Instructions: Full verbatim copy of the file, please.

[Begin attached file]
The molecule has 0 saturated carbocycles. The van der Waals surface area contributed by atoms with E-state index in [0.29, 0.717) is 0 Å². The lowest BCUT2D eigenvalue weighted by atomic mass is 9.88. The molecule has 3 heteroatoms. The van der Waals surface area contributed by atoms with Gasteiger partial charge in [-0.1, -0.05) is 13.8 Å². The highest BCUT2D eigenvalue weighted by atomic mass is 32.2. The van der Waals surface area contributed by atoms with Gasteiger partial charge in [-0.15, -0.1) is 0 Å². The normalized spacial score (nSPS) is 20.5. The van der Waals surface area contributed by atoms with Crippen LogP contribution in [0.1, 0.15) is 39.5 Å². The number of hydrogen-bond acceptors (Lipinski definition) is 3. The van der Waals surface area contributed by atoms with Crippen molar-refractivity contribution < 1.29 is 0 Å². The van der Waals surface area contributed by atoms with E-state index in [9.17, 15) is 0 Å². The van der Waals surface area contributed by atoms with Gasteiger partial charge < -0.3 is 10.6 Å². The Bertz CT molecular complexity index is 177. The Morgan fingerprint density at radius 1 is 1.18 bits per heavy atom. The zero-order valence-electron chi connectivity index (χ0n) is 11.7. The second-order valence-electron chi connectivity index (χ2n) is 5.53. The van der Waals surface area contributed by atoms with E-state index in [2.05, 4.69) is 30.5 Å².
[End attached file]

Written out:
The molecule has 0 saturated carbocycles. The van der Waals surface area contributed by atoms with E-state index in [0.29, 0.717) is 0 Å². The lowest BCUT2D eigenvalue weighted by atomic mass is 9.88. The molecule has 3 heteroatoms. The van der Waals surface area contributed by atoms with Gasteiger partial charge in [-0.1, -0.05) is 13.8 Å². The highest BCUT2D eigenvalue weighted by atomic mass is 32.2. The van der Waals surface area contributed by atoms with Gasteiger partial charge in [-0.15, -0.1) is 0 Å². The normalized spacial score (nSPS) is 20.5. The van der Waals surface area contributed by atoms with Crippen LogP contribution in [0.1, 0.15) is 39.5 Å². The number of hydrogen-bond acceptors (Lipinski definition) is 3. The van der Waals surface area contributed by atoms with Crippen molar-refractivity contribution < 1.29 is 0 Å². The van der Waals surface area contributed by atoms with E-state index in [9.17, 15) is 0 Å². The van der Waals surface area contributed by atoms with Gasteiger partial charge < -0.3 is 10.6 Å². The Bertz CT molecular complexity index is 177. The Morgan fingerprint density at radius 1 is 1.18 bits per heavy atom. The zero-order valence-electron chi connectivity index (χ0n) is 11.7. The second-order valence-electron chi connectivity index (χ2n) is 5.53. The van der Waals surface area contributed by atoms with E-state index in [2.05, 4.69) is 30.5 Å².